Artist: Berthe Morisot (1841–1895)
Medium: oil on canvas
Dimensions: Height: 61 cm (24 ″); Width: 50 cm (19.6 ″)
Today, Friday January 3, 2020, my hubby and I are visiting the Tacoma Art Museum, to see an exhibit of Impressionist paintings: Monet, Renoir, Degas, and Their Circle: French Impressionism and the Northwest. I will post about the experience next Friday, and hope to have photographs.
In the meantime, I present you with a female artist, Berthe Morisot, who was the sister-in-law to Eduard Manet. I hope to see her work represented there.
What I love about this painting:
It is only when you stand back from it that you realize how deftly Morisot conveyed the impressions of a pleasant day, a busy harbor, and a curious child. Up close, it is nearly indecipherable, but from a distance—which is how art in the impressionist style should be viewed—it is a delightful image. Is the young woman a nanny or mother? The small girl seems happy in her company. The two take in the view on a hazy afternoon—there is a sense of affluence and harmony in moment captured by the artist.
About the Artist, vis Wikipedia
Berthe Morisot came from an eminent family, the daughter of a government official and the great-niece of a famous Rococo artist Jean-Honoré Fragonard. She met her longtime friend and colleague, Édouard Manet, in 1868. Morisot was married to Édouard’s brother, Eugène Manet, in 1874.
Eugene was also a French painter but did not achieve the high reputation of his older brother, Édouard Manet, or his wife, Berthe. He devoted much of his efforts to supporting his wife’s career.
It is hard to trace the stages of Morisot’s training and to tell the exact influence of her teachers because she was never pleased with her work and she destroyed nearly all of the artworks she produced before 1869.
Morisot’s mature career began in 1872. She found an audience for her work with Durand-Ruel, the private dealer, who bought twenty-two paintings. In 1877, she was described by the critic for Le Temps as the “one real Impressionist in this group.” She chose to exhibit under her full maiden name instead of using a pseudonym or her married name. As her skill and style improved, many began to rethink their opinion toward Morisot. In the 1880 exhibition, many reviews judged Morisot among the best, even including Le Figaro critic Albert Wolff.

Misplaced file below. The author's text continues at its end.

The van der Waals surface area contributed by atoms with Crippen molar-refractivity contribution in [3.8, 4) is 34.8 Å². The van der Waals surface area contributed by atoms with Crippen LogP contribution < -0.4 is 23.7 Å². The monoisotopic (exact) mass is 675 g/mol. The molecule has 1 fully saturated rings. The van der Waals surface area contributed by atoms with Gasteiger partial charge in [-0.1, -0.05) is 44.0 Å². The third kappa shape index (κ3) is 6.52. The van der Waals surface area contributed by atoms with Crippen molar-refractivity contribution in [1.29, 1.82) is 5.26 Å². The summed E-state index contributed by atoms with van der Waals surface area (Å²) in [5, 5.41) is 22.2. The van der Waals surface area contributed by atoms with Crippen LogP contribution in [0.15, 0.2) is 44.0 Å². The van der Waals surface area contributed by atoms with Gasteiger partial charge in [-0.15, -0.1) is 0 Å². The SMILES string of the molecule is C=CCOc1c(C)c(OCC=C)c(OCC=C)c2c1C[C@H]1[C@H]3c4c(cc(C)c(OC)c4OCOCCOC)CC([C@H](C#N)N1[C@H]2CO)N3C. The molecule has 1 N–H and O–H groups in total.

Correspondence between Morisot and Édouard Manet shows warm affection, and Manet gave her an easel as a Christmas present. Morisot often posed for Manet and there are several portrait painting of Morisot such as Repose (Portrait of Berthe Morisot) and Berthe Morisot with a Bouquet. Morisot died on March 2, 1895, in Paris, of pneumonia contracted while attending to her daughter Julie’s similar illness, and thus making her an orphan at the age of 16.
Credits and Attributions:
Wikimedia Commons contributors, “File:Berthe Morisot 001.jpg,” Wikimedia Commons, the free media repository, https://commons.wikimedia.org/w/index.php?title=File:Berthe_Morisot_001.jpg&oldid=359873236 (accessed January 2, 2020).
Wikipedia contributors, “Berthe Morisot,” Wikipedia, The Free Encyclopedia, https://en.wikipedia.org/w/index.php?title=Berthe_Morisot&oldid=931800099 (accessed January 2, 2020).
Wikipedia contributors, “Eugène Manet,” Wikipedia, The Free Encyclopedia, https://en.wikipedia.org/w/index.php?title=Eug%C3%A8ne_Manet&oldid=895506929 (accessed January 2, 2020).